Phosphinidene

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In chemistry phosphinidenes (IUPAC: phosphanylidenes, or in older chemistry phosphinediyls) are the phosphorus analogs of carbenes and nitrenes, having the general structure RP.[1] The name originated from the parent compound, phosphinidene (HP).[2] They can exist in either a singlet state or triplet state, with the triplet state being lower in energy.

Monomeric phosphinidinesEdit

Using very bulky substituents, a phosphinidine has been isolated at room temperature. With the formula R2P-P, the compound reacts with isocyanides and alkenes to give stable adducts.[3]

Phosphinidine complexesEdit

Terminal transition-metal-complexed phosphinidenes LnM=P-R are phosphorus analogs of transition metal carbene complexes where L is a spectator ligand. Two examples of this group are [(OC)5W=P-Ph][4] and Cp2W=P-Mes*.[5]

More common than complexes of terminal phosphinidine ligands are cluster compounds wherein the phophinidene is a triply and less commonly doubly bridging ligand. One example is the ter-butylphosphinidene complex (t-BuP)Fe3(CO)10.[6]

See alsoEdit

ReferencesEdit

  1. ^ IUPAC, Compendium of Chemical Terminology, 2nd ed. (the "Gold Book") (1997). Online corrected version:  (2006–) "phosphanylidenes". doi:10.1351/goldbook.P04549
  2. ^ Aktaş, H.; Slootweg, J.; Lammertsma, K. (2010). "Nucleophilic Phosphinidene Complexes: Access and Applicability". Angewandte Chemie International Edition in English. 49 (12): 2102–2113. doi:10.1002/anie.200905689. PMID 20157897.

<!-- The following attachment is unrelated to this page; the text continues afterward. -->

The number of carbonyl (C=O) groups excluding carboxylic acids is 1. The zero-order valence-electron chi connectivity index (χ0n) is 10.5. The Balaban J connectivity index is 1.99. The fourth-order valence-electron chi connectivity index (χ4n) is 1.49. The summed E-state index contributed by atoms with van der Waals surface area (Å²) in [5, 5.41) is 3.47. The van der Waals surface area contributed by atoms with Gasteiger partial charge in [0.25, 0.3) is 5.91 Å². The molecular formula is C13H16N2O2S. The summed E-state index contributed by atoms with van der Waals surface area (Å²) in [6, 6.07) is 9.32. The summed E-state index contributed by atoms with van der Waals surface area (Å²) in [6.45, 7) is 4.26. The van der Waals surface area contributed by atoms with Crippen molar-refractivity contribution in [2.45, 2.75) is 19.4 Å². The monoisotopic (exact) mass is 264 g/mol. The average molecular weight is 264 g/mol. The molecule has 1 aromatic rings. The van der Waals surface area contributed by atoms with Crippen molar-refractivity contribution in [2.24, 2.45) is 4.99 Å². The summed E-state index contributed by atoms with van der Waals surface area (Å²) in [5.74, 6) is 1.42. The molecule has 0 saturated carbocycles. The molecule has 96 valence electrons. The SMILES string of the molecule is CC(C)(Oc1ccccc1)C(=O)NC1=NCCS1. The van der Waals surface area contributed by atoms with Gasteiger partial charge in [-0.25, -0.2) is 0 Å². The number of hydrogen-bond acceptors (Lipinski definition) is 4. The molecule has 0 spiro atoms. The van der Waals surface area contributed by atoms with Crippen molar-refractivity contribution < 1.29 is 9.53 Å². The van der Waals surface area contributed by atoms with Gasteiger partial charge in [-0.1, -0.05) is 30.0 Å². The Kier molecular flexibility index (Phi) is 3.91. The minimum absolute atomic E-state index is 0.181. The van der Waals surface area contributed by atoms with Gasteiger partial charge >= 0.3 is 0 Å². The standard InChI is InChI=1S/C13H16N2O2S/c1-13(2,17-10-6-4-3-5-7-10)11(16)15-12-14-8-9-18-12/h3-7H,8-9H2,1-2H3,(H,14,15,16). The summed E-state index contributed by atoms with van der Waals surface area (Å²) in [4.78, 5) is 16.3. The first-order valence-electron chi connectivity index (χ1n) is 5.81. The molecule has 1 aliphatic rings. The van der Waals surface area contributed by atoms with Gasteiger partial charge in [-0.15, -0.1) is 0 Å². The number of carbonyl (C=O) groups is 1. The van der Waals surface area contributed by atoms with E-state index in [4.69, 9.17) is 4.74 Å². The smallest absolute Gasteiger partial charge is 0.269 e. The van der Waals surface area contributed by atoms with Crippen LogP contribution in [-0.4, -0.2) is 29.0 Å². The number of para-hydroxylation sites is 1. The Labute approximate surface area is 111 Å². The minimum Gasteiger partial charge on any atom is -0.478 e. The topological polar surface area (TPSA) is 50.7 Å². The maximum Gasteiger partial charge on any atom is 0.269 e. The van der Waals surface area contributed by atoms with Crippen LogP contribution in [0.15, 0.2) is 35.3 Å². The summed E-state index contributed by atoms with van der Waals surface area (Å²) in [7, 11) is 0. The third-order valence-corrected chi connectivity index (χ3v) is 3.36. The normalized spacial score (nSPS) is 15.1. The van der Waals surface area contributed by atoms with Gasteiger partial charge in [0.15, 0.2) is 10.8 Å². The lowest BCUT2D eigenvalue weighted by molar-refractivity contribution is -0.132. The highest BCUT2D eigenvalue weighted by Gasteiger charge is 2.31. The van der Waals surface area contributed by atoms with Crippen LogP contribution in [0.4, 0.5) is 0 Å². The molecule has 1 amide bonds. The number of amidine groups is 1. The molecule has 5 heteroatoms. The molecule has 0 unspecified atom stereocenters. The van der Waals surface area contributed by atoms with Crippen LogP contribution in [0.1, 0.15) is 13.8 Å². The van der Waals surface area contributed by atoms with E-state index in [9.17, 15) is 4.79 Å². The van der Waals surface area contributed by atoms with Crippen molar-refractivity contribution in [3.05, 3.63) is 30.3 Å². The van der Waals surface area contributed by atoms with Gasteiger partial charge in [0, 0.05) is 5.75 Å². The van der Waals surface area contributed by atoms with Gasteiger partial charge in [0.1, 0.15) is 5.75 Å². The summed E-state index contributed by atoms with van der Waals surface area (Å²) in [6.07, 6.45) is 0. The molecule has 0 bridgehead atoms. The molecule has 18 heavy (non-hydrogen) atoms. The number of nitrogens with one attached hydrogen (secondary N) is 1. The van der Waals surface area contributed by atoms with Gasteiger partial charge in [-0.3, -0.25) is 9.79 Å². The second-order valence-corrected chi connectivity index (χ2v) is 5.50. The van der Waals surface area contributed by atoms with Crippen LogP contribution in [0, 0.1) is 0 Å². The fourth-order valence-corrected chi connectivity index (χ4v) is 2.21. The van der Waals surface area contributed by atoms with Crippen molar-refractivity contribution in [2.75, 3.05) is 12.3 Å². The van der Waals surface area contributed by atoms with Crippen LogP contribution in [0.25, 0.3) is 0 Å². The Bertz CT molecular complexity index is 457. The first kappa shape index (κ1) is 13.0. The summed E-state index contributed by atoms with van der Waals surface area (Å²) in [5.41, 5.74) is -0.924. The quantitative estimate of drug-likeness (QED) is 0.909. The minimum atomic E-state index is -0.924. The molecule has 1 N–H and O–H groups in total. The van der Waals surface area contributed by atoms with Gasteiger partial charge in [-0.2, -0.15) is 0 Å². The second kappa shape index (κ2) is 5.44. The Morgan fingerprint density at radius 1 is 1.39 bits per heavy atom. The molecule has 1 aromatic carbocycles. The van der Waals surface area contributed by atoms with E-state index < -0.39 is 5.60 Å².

3. ^ Liu, Liu; Ruiz, David A.; Munz, Dominik; Bertrand, Guy (2016). "A Singlet Phosphinidene Stable at Room Temperature". Chem. 1: 147-153. doi:10.1016/j.chempr.2016.04.001.
  4. ^ Marinetti, A.; Mathey, F.; Fischer, J.; Mitschler, A. (1982). "Generation and trapping of terminal phosphinidene complexes. Synthesis and x-ray crystal structure of stable phosphirene complexes". Journal of the American Chemical Society. 104 (16): 4484. doi:10.1021/ja00380a029.
  5. ^ Hitchcock, P. B.; Lappert, M. F.; Leung, W. P. (1987). "The first stable transition metal (molybdenum or tungsten) complexes having a metal?phosphorus(III) double bond: the phosphorus analogues of metal aryl- and alkyl-imides; X-ray structure of [Mo(?-C5H5)2(?PAr)](Ar = C6H2But 3-2,4,6)". Journal of the Chemical Society, Chemical Communications (17): 1282. doi:10.1039/C39870001282.
  6. ^ Huttner, Gottfried; Knoll, Konrad (1987). "RP-Bridged Metal Carbonyl Clusters: Synthesis, Properties, and Reactions". Angewandte Chemie International Edition in English. 26 (8): 743–760. doi:10.1002/anie.198707431.